December 2, 2012
Where O Where Are The Fish?
That's the question many are asking on the Alley - where the hell are the fish? In the 14 years I've been here, I've never seen numbers this low. I mean ridiculously low. It's almost like the steelhead have vanished or the population has crashed. Now I know what a steelheader in B.C feels like. With the exception of Pennsylvania, it been a struggle to find consistent number of fish here in Ohio. We've been spoiled like a group of rich kids. A skunk was so infrequent that it never crossed our mind. Double digit days were the norm. So far this year, it's been a case of practically kicking over every rock and log to find fish. Some anglers are probably seeking professional help on how to get their game back. We're thrilled to land two fish. Reality has sunk in for me as I know it will be one or two here and there. Like most, we're patiently waiting because we know the fish will eventually show up.
I believe that Hurricane Sandy is the major culprit for this woeful fall. The hurricane produced 15 to 20 foot waves, major lake surges and massive flooding. Any staging fish would of been battered and the end result is all of them seek refuge miles out in the lake. Fish have returned to staging but now the rivers are so low that very few are trickling in. Instead of fishing low, I've been fishing far up river in some cases nearly 20 miles from the lake.
What was the results of Turkey Day and the day after Ohio State went undefeated? A lot better than others. Both days I ventured out at an unheard of nine in the morning. Didn't have race to any holes or pools as a matter of fact I ran into three people - a guide and two clients. As for the guide, talk about pressure. I'm sure guides on the Alley were feeling the 800 pound skunk on their shoulders. People living outside the Alley are reluctant to fork over $3.40 for gas and drive a 100 mile to get skunked. Not many happy faces on the river but what can you do? Deal with it.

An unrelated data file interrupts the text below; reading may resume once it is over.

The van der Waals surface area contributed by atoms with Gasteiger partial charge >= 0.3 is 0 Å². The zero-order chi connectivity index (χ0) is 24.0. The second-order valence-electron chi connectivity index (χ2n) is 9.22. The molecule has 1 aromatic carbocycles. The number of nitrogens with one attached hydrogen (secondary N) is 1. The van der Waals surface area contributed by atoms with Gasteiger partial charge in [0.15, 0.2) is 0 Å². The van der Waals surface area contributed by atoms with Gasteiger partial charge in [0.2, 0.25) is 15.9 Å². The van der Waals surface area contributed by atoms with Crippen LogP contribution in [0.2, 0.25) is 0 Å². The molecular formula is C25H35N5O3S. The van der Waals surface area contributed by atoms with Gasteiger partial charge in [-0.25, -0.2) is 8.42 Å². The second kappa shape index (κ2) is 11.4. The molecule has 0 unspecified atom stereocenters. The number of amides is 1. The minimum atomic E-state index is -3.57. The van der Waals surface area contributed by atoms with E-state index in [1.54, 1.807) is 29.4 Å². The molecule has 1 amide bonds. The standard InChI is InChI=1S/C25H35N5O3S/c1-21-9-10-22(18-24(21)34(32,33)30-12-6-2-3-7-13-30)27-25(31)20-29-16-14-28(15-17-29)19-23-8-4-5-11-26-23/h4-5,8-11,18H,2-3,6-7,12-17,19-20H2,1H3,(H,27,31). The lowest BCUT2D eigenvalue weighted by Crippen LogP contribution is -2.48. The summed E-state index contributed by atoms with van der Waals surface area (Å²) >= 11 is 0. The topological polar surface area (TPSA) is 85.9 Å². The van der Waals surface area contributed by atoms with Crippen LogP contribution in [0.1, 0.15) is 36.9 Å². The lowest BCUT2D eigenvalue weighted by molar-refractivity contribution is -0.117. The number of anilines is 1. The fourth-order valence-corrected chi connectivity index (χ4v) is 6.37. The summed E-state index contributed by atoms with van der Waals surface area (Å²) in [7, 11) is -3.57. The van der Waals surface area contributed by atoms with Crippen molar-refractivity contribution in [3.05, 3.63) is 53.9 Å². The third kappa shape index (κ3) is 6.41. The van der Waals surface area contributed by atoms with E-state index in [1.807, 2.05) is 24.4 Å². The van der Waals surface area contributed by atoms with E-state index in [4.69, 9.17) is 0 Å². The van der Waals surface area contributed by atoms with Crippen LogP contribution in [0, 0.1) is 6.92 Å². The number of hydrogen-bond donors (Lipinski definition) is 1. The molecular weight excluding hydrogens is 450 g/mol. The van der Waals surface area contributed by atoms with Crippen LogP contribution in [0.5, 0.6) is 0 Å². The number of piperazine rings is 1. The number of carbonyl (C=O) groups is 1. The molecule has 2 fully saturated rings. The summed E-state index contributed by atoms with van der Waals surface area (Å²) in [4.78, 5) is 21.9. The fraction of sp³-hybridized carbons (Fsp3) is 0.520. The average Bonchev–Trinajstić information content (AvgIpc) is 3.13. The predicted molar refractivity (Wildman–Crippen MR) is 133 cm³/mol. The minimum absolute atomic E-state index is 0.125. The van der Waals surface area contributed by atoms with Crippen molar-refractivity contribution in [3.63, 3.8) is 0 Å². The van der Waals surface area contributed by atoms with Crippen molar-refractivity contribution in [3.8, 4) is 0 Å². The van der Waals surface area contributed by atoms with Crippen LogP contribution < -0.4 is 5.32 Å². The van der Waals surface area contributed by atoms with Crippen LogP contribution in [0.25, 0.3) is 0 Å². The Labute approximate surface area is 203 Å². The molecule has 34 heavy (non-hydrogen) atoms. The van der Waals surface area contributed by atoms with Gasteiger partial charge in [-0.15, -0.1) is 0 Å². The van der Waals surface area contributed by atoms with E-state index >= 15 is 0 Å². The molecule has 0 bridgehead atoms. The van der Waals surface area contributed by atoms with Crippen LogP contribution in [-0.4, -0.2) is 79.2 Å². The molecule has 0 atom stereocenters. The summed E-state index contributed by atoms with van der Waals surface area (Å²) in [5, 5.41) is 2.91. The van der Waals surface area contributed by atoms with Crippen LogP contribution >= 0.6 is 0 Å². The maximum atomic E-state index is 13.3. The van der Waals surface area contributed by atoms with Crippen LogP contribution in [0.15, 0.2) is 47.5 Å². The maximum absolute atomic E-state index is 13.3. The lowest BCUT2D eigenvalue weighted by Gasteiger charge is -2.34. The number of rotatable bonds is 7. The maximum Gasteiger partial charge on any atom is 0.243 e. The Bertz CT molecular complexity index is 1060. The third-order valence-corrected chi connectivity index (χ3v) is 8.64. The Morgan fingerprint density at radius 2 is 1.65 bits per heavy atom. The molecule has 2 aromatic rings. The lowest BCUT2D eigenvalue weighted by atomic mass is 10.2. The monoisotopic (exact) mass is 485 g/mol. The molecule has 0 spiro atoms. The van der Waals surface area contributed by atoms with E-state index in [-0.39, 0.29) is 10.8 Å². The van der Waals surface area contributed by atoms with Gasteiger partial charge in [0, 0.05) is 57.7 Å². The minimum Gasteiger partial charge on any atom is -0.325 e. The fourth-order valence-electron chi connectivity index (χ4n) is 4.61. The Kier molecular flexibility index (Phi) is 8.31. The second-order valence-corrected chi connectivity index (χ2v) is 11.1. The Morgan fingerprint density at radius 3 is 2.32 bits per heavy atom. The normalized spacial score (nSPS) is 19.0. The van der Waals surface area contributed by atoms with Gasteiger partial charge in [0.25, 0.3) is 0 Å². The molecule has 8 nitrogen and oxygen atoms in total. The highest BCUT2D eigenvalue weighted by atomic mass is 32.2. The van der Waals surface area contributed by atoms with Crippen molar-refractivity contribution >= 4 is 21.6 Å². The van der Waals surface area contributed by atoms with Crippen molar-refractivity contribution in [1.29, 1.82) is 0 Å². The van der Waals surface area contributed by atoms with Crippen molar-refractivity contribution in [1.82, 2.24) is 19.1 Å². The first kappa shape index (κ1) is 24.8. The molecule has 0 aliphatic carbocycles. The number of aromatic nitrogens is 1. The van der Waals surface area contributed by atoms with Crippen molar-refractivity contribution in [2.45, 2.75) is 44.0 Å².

I used the opportunity to scout some new water on the Chagrin. Ever since the dam in Gates Mills collapsed a couple years ago, the fish have about 8 miles of new water to run up. I fished the South Chagrin reservation several times last season and caught a few fish, but it was nothing to write home about. This section of the Chagrin runs through a gorge with steep shale cliffs and a series of waterfalls before the river itself splits into the East branch and the Aurora branch. The scenery here is beautiful as there are stands of old growth stands of hemlock and high cliffs. The center piece of the reservation is a rock sculpture called "Squaw Rock" that was created by artist and blacksmith Henry Church in 1885. Unfortunately this section is not the best holding water as it shallow and shale bottom. Fish will more than likely blow through it on their way up past the metro park into private waters - bummer.
Well at least I can sleep in, go to Starbucks for coffee and drive leisurely to the river with no worries of some body being in spot. As for rain...........nevermind